A Stretch in the Gordon's
My career in the leisure industry had slumped somewhat. Although I had several 'fantastic offers' but I was like a goalkeeper- between posts. I was even contemplating returning to dish-washing when a golden opportunity reared its ugly head. The position of night receptionist became available and the bad news was I was short-listed.
“Hey Bob, have you ever worked in a hostel before?” asked Chucky.
“No, but I've been in one near Brighton.” I had been in several but did not want to sound over qualified. “It was a very nice one over-looking the South Downs.” I added. My flippancy was not greatly appreciated.
Chucky was Israeli born and bred, but nobody is perfect. He spoke English with a tacky American accent that was mimicked by all. He had an annoying trait of always putting 'hey' before a person's name. He must have thought it was a courtesy title.
I once worked with a teacher who must have thought my name was 'there'. Whenever I said “Hello Alex.” he would reply “Hello there.” He never took the trouble to remember my name. I often boast that there are only 3 things I can never remember: names and faces.
For some unknown reason Chucky engendered fear into people. Everybody told me that they were not scared of him, but nobody stood up to him, until now.
“Hey Bob, you look as though you have a lot of common sense. This job involves a lot of that.”
“Sometimes I do, but mostly I'm much cleverer than that.” The concept of lateral thinking would have been alien to him. Being far too smart for my own good has been a problem since I was small, but I never got into false modesty.
I was told, in the grammar school I attended for 7 years, that I was not there to think but to work. Whenever I made a mistake my stock reply was, “But I'm not here to think.” This caused me a lot of aggravation, but could I stop saying it?
Chucky knew that he could never find the perfect member of staff for the pittance he paid. So, as misery makes fine bed-fellows, I was to start the next evening.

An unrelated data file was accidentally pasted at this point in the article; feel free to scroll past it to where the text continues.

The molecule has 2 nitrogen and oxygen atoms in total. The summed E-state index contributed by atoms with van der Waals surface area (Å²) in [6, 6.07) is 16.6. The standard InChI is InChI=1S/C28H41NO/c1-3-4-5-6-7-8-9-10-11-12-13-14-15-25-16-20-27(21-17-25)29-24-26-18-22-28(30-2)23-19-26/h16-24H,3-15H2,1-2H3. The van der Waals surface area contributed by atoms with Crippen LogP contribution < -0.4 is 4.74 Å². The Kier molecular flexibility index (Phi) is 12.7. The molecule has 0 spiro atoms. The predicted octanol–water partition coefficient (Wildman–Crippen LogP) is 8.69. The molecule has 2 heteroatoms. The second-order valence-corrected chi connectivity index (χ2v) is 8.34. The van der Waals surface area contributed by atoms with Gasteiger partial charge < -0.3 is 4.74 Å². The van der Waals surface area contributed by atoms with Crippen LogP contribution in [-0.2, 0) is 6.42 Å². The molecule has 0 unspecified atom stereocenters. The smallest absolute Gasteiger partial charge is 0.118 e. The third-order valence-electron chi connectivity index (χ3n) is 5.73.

I had stayed at the Gordon when I first moved to Tel Aviv but I did not fit in as I did not have any tattoos or swear every other word. I moved to the Number 1, the other part of the company's chain, so that I could sleep while I was working. I did not fit in there either.
Would I be accepted now that I was a receptionist?
I had made only one acquaintance during my time there, an East-ender, who called himself Dave the Rave(top face). Like me he had been suburbanised, but had lost none of his inner London charm. His wit was not of the rapier sharpness but a broadsword using a minimalist style. We gelled nicely.
Dave worked the afternoon shift and was surprisingly good at his job. He had developed the knack of knowing when to fool around and when not, an art missing from my mental kitbag. I always do things to extreme and then a little more. How can one ever find the 'mark' if one never goes beyond it?
I had another possible ally in Diane, a princess in more than just name. She worked the morning shift and was the best female receptionist in the hostel. We had met several times before. She had grabbed my arm on the beach. I knew it was an invitation but for some reason did not pursue it. She was Scouse and proud of it. Despite that, I fancied her.
I had 2 allies but was nervous on my first night, which was a training night. This is unpaid! The smarmy little guy took 2 minutes to show me how to press the button that opened the door. That was it. He buggered off leaving me to it: a whole night without wages.